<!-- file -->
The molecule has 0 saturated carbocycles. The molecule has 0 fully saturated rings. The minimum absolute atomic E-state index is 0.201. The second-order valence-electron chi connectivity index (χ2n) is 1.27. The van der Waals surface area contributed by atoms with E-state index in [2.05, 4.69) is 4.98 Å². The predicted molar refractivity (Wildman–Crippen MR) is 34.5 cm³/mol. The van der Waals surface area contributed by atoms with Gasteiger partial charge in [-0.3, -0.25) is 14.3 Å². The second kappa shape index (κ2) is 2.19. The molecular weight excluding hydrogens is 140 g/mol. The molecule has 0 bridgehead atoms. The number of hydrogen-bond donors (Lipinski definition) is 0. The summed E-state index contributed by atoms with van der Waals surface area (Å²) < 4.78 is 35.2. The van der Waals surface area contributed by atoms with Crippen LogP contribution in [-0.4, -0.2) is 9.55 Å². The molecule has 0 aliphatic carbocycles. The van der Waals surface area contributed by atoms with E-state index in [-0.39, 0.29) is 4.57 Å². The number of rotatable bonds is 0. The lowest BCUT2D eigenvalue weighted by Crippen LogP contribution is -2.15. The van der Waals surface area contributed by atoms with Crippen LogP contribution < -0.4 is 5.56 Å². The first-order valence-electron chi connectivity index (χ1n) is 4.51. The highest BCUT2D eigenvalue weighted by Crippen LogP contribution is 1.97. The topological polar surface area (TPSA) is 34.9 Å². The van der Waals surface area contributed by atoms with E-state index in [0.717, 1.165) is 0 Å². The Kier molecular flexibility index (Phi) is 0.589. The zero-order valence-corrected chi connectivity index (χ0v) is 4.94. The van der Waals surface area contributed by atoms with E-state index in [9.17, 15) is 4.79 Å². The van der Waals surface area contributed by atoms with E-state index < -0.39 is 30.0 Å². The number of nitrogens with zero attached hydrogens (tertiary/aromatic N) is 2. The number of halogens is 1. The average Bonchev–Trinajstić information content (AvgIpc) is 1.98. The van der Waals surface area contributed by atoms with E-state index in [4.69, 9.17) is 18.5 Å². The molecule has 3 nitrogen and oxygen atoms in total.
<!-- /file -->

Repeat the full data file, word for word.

The molecule has 0 saturated carbocycles. The molecule has 0 fully saturated rings. The minimum absolute atomic E-state index is 0.201. The second-order valence-electron chi connectivity index (χ2n) is 1.27. The van der Waals surface area contributed by atoms with E-state index in [2.05, 4.69) is 4.98 Å². The predicted molar refractivity (Wildman–Crippen MR) is 34.5 cm³/mol. The van der Waals surface area contributed by atoms with Gasteiger partial charge in [-0.3, -0.25) is 14.3 Å². The second kappa shape index (κ2) is 2.19. The molecular weight excluding hydrogens is 140 g/mol. The molecule has 0 bridgehead atoms. The number of hydrogen-bond donors (Lipinski definition) is 0. The summed E-state index contributed by atoms with van der Waals surface area (Å²) < 4.78 is 35.2. The van der Waals surface area contributed by atoms with Crippen LogP contribution in [-0.4, -0.2) is 9.55 Å². The molecule has 0 aliphatic carbocycles. The van der Waals surface area contributed by atoms with E-state index in [-0.39, 0.29) is 4.57 Å². The number of rotatable bonds is 0. The lowest BCUT2D eigenvalue weighted by Crippen LogP contribution is -2.15. The van der Waals surface area contributed by atoms with Crippen LogP contribution < -0.4 is 5.56 Å². The first-order valence-electron chi connectivity index (χ1n) is 4.51. The highest BCUT2D eigenvalue weighted by Crippen LogP contribution is 1.97. The topological polar surface area (TPSA) is 34.9 Å². The van der Waals surface area contributed by atoms with E-state index in [0.717, 1.165) is 0 Å². The Kier molecular flexibility index (Phi) is 0.589. The zero-order valence-corrected chi connectivity index (χ0v) is 4.94. The van der Waals surface area contributed by atoms with E-state index in [9.17, 15) is 4.79 Å². The van der Waals surface area contributed by atoms with E-state index < -0.39 is 30.0 Å². The number of nitrogens with zero attached hydrogens (tertiary/aromatic N) is 2. The number of halogens is 1. The average Bonchev–Trinajstić information content (AvgIpc) is 1.98. The van der Waals surface area contributed by atoms with E-state index in [4.69, 9.17) is 18.5 Å². The molecule has 3 nitrogen and oxygen atoms in total.